EVANSVILLE, Ind. (AP) — A virus that has killed more than 7 million young pigs around the nation over the past year is causing concern for both fairgoers and those planning on exhibiting livestock at Southern Indiana fairs this summer.
It's also to blame for sending pork prices to record high levels.
The porcine epidemic diarrhea virus, or PED, was first seen in the U.S. in Iowa in April 2013. PED causes severe diarrhea in pigs and is transmitted through fecal matter. The virus largely affects young pigs and has a near-100 percent mortality rate if the piglets are not weaned from their mothers early, according to John Baker, veterinarian at the Warrick Vet Clinic in Boonville.
The disease does not affect humans or other animals and does not jeopardize food safety, he said.
"The problem with PED is that it seriously affects the babies who are nursing. We have to wean them to save them," Baker told the Evansville Courier & Press (http://bit.ly/1rYFQH2 ). "If they're over 8-10 days of age, and we wean them, we can save them. If they're left on the sows, they die."
Baker said the virus harms the lining of the piglet's intestines and prevents them from digesting milk. When they can't digest milk, they dehydrate quickly and die as a result. He said that the best method for saving piglets is taking them off milk and hydrating them with clear fluids.
Baker described the effects of PED to swine as similar to what the flu is like in humans: Symptoms that are uncomfortable in adults can be life-threatening to newborns that have weak immune systems and can dehydrate quickly.
So far, only an experimental vaccine is available. Baker has been using the vaccine in his clinic, and says that so far it seems to be helping build immunity in the animals.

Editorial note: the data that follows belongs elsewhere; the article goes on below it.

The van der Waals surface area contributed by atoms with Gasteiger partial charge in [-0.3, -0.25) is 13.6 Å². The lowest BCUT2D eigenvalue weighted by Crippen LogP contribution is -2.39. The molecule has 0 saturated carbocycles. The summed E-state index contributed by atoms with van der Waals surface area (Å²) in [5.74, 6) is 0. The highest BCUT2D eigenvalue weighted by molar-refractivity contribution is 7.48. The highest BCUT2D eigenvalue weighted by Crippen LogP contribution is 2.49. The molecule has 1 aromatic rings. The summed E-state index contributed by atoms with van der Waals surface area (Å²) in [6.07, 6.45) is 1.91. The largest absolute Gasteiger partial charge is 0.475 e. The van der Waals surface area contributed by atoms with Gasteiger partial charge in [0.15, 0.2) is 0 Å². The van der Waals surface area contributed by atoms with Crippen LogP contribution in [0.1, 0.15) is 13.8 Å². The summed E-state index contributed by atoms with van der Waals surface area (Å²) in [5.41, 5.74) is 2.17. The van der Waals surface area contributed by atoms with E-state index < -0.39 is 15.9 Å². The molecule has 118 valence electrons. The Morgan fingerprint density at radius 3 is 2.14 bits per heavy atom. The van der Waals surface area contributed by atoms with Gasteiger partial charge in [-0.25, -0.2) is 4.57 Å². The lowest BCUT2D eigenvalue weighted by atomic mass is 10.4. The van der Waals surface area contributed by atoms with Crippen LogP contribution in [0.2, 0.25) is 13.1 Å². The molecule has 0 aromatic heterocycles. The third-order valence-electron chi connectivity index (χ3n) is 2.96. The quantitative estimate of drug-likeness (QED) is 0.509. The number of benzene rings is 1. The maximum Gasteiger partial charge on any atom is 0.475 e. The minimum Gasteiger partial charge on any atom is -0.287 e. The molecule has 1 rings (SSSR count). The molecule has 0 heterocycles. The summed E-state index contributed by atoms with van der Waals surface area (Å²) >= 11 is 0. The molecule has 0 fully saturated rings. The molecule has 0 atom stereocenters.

Pigs can develop natural immunity from exposure to the disease, but after a farm in Southeastern Indiana recently had its second outbreak of PED, researchers had confirmed their suspicions that resistance is short-lived.
With the summer fair season about to begin, 4-H programs across the state have been keeping a watchful eye on the spread of the disease — prompting some counties to take precautions. Dubois County recently canceled all its fair swine shows for the year.
"It's already in the county, and this will not necessarily reduce the spread, but it's going to slow it down because when we have a lot of kids and animals meeting at the same place, there's a risk of it being traced back to different farms," said Kenneth Eck, agriculture and natural resource educator at Purdue Extension of Dubois County.
Vanderburgh County will be removing its usual sow and piglet display as a safeguard. All other swine shows are still scheduled.
"Right now, we're still optimistic. We're going to watch other counties and other fairs to see how their shows go and go from there," said Randy Brown, extension educator for Vanderburgh County.
Baker said that while other animals can't get the virus, the possibility of it being traced back to farms that have young pigs is still high if proper biosecurity measures are not followed.